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Recently, Governor Branstad completed action on the 2016 session by signing the final bills from this year. This year the Governor signed all the bills that came across his desk.  No bills were vetoed.  The Governor did line-item veto a few things from budget bills.  In Iowa, our Governor is allowed to veto parts of a budget bill, but sign the rest into law.  The Governor vetoed:

  • An attempt to stop changes to Medicaid physician reimbursement (called "cross-over claims").
  • Reporting on all cost-saving measures implemented by Department of Human Services (DHS) during the year.
  • Duplicative language about Medicaid rate floors (see note below).
  • Requirement that DHS look for alternatives to the hospital assessment (the so-called "Hospital Provider Tax" that brings in an additional $30 million in federal Medicaid funds).

It is important to note that the Governor line item vetoed language that required Managed Care Organizations (MCOs) to honor reimbursement methodology changes or rate increases for fee-for-service included in the budget.  This does not affect the 1% increase in HCBS provider reimbursement (as we had previously reported).  So the 1% HCBS provider rate increase will go into affect, and will apply to MCO contracts! 

All other items noted in our End of Session report were signed into law, including:

  • Changes to expand and ease access to the state's autism support program (read more here).

  • All parts of the agreement on Medicaid managed care oversight (read more here).
  • $100,000 increase for an additional long-term care ombudsman to provide assistance and advocacy to persons receiving Medicaid waiver services.

  • $150,000 increase for the Department of Public Health's brain injury program for brain injury resource facilitator services and brain injury service provider recruitment and training (total $1.04 million).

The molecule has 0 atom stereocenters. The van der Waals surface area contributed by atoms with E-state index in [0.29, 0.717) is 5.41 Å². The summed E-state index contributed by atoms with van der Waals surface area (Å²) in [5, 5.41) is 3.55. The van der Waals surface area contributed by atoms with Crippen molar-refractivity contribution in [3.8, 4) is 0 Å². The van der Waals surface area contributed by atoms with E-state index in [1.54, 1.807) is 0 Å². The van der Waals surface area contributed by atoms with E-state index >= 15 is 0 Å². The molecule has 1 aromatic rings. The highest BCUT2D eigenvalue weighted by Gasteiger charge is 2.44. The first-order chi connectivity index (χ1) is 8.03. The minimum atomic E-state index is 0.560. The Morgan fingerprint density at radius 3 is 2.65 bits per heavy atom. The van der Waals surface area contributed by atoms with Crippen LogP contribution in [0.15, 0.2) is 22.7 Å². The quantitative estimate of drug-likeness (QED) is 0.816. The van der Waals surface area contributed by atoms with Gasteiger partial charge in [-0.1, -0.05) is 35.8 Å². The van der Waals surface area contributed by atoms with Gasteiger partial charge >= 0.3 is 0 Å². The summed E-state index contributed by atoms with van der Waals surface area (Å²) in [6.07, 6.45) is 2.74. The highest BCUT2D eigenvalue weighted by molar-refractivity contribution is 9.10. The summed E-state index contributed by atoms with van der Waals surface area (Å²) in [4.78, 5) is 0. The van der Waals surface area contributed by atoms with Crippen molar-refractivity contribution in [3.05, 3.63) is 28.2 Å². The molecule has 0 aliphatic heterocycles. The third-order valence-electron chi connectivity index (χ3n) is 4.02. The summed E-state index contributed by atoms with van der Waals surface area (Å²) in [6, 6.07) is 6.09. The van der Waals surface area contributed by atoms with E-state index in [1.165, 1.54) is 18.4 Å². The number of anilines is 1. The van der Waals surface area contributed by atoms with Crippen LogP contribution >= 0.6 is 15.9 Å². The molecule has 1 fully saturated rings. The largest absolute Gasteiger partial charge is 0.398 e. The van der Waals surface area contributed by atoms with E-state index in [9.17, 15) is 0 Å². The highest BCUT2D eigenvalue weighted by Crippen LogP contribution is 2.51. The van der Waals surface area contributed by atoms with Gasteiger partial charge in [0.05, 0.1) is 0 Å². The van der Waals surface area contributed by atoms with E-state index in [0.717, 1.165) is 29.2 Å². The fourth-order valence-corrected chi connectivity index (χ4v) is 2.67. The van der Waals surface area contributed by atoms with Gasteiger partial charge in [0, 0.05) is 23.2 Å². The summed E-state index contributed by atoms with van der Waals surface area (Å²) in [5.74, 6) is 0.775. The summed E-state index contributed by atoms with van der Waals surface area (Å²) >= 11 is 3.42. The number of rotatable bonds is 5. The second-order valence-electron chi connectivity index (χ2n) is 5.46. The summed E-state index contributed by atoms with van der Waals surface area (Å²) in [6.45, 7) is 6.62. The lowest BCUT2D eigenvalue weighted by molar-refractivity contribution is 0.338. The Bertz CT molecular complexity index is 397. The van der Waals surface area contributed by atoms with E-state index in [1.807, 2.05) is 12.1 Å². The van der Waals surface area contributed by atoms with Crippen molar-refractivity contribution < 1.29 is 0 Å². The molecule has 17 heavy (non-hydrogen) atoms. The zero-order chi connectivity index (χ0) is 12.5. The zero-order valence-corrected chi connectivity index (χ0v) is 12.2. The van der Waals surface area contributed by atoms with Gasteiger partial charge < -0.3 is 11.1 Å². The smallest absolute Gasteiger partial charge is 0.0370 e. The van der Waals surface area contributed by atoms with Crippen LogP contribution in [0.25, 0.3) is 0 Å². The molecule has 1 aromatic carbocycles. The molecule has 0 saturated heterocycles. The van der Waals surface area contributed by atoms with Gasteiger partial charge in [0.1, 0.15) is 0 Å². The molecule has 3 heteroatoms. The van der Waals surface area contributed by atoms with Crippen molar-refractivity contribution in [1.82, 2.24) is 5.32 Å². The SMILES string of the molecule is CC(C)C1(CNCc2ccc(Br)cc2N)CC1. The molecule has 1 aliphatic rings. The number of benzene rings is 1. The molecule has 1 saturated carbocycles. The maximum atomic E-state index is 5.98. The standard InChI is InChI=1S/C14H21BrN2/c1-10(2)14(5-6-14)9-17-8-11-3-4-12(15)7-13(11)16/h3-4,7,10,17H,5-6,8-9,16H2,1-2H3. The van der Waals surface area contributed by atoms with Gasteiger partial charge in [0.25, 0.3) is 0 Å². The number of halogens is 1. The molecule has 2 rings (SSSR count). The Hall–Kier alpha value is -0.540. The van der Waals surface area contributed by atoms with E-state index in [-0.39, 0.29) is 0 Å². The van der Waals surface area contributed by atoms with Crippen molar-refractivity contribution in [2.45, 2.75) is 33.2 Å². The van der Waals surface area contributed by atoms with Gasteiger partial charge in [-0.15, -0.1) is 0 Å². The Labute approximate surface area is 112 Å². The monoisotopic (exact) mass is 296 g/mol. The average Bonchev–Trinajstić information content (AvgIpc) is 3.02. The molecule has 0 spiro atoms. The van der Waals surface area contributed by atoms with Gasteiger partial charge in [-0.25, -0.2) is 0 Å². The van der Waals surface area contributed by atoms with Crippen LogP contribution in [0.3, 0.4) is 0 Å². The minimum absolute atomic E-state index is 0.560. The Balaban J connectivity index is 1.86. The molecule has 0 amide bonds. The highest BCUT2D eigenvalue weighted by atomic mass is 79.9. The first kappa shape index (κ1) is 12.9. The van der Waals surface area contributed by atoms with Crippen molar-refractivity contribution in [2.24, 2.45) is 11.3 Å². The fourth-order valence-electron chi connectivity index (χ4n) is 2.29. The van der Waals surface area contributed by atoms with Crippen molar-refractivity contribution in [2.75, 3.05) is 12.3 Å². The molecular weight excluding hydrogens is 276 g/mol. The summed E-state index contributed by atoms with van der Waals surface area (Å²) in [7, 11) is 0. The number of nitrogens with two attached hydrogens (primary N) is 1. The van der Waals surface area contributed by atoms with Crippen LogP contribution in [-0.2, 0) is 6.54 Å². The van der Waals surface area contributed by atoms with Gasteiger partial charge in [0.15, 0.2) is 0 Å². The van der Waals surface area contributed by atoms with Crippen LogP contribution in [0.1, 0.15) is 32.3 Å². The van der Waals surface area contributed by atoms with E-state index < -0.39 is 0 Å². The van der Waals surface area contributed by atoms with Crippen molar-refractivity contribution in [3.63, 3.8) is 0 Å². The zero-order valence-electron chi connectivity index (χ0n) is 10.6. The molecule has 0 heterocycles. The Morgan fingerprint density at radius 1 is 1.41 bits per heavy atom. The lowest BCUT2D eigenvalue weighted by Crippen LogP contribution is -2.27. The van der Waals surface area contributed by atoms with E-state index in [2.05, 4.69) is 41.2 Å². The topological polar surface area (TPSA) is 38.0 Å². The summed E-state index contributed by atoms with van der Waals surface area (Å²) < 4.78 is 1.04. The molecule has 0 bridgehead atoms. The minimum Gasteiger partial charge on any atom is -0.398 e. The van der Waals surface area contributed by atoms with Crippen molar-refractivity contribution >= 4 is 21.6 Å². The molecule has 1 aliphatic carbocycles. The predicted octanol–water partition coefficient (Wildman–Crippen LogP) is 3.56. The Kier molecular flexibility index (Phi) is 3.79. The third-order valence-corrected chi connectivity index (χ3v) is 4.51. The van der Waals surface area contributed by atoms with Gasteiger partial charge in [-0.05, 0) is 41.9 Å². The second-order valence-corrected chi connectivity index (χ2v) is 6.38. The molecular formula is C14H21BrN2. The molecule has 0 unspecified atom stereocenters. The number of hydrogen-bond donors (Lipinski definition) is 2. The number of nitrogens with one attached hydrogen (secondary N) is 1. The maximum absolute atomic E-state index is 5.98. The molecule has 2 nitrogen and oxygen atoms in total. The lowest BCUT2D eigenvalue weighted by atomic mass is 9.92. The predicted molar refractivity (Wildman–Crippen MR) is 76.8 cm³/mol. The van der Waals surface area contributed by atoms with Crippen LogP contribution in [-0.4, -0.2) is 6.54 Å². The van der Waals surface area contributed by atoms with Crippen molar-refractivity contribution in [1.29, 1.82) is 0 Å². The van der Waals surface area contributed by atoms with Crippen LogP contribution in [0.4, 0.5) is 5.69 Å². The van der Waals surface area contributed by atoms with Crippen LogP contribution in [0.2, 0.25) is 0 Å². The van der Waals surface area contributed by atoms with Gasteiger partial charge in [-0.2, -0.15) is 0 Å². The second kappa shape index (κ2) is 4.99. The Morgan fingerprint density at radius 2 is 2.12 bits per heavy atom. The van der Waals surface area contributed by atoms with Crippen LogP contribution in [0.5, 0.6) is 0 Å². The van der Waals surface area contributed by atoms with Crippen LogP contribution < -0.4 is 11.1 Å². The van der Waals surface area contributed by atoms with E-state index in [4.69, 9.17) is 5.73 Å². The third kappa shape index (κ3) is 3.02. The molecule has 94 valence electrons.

• $86,000 increase to the Children at Home program for expansion to new service areas (the Family Support Subsidy is reduced by $4,650 as the program continues to phase out and transition to the Children at Home program).

  • $1 million to increase HCBS provider rates by 1%, and $1 million to increase home health agency rates by 1%.

  • $200,000 for a new contract with the College of Direct Support to provide internet-based training for mental health and disability services providers.

  • $2 million to reduce HCBS waiver waiting lists.  DHS is required to report on the impact of changes in the HCBS waiver supported employment and prevocational services (report due 12/15/16).

  • $500,000 for Eastern Iowa Mental Health Region (Scott County) & $2.5 million for Polk County Mental Health Region. DHS is required to report on the progress of MH/DS redesign, including identifying any challenges facing redesign; governance, management, and administration; best practices, including evidence-based practices; availability of, access to, and provision of initial core services and additional core services to and for required core service populations and additional core service populations; and the financial stability and fiscal viability of the redesign.

  • $300,000 for the development of children's mental health crisis services, and establishment of "learning labs" to review emerging collaborative efforts that improve the well-being of children with complex needs and their families.  The bill also creates the Children's Health & Well-Being Advisory Council within the Department of Human Services to continue the work of the same-named work group.

  • $100,000 new appropriation to Department of Public Health to to develop recommendations for a broader, more systematic and strategic workforce initiative, which may include a comprehensive study of workforce program needs and the establishment of an advisory workgroup (due 12/15/16).

  • $2 million in funding for the Autism Support Program, any funds unspent at close of fiscal year can stay in the program to be used next year, and program eligibility is revised to expand access.

Make sure you thank your legislators for their work this session, and ask them what their priorities are for next year. Make sure you share YOUR priorities with them as well.  You never know what makes its way into law!